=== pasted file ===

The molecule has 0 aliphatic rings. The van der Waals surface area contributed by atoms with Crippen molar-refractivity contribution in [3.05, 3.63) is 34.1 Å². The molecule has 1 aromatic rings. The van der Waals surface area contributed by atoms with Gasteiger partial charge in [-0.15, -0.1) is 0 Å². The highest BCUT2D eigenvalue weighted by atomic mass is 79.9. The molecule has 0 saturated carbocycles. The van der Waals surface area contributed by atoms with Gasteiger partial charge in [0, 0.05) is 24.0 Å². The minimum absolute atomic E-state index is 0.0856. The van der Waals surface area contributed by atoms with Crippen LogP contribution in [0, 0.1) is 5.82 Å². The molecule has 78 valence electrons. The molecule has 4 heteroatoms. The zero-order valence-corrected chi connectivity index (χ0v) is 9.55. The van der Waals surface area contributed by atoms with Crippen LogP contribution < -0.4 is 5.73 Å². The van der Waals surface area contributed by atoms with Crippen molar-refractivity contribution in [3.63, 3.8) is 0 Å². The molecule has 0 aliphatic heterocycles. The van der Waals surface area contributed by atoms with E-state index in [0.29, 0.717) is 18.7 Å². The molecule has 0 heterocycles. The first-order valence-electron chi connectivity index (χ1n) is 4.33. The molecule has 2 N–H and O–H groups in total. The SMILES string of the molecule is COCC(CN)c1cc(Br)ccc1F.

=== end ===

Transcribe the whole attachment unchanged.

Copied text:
The molecule has 0 aliphatic rings. The van der Waals surface area contributed by atoms with Crippen molar-refractivity contribution in [3.05, 3.63) is 34.1 Å². The molecule has 1 aromatic rings. The van der Waals surface area contributed by atoms with Gasteiger partial charge in [-0.15, -0.1) is 0 Å². The highest BCUT2D eigenvalue weighted by atomic mass is 79.9. The molecule has 0 saturated carbocycles. The van der Waals surface area contributed by atoms with Gasteiger partial charge in [0, 0.05) is 24.0 Å². The minimum absolute atomic E-state index is 0.0856. The van der Waals surface area contributed by atoms with Crippen LogP contribution in [0, 0.1) is 5.82 Å². The molecule has 78 valence electrons. The molecule has 4 heteroatoms. The zero-order valence-corrected chi connectivity index (χ0v) is 9.55. The van der Waals surface area contributed by atoms with Crippen LogP contribution < -0.4 is 5.73 Å². The van der Waals surface area contributed by atoms with Crippen molar-refractivity contribution in [3.63, 3.8) is 0 Å². The molecule has 0 aliphatic heterocycles. The van der Waals surface area contributed by atoms with E-state index in [0.29, 0.717) is 18.7 Å². The molecule has 0 heterocycles. The first-order valence-electron chi connectivity index (χ1n) is 4.33. The molecule has 2 N–H and O–H groups in total. The SMILES string of the molecule is COCC(CN)c1cc(Br)ccc1F.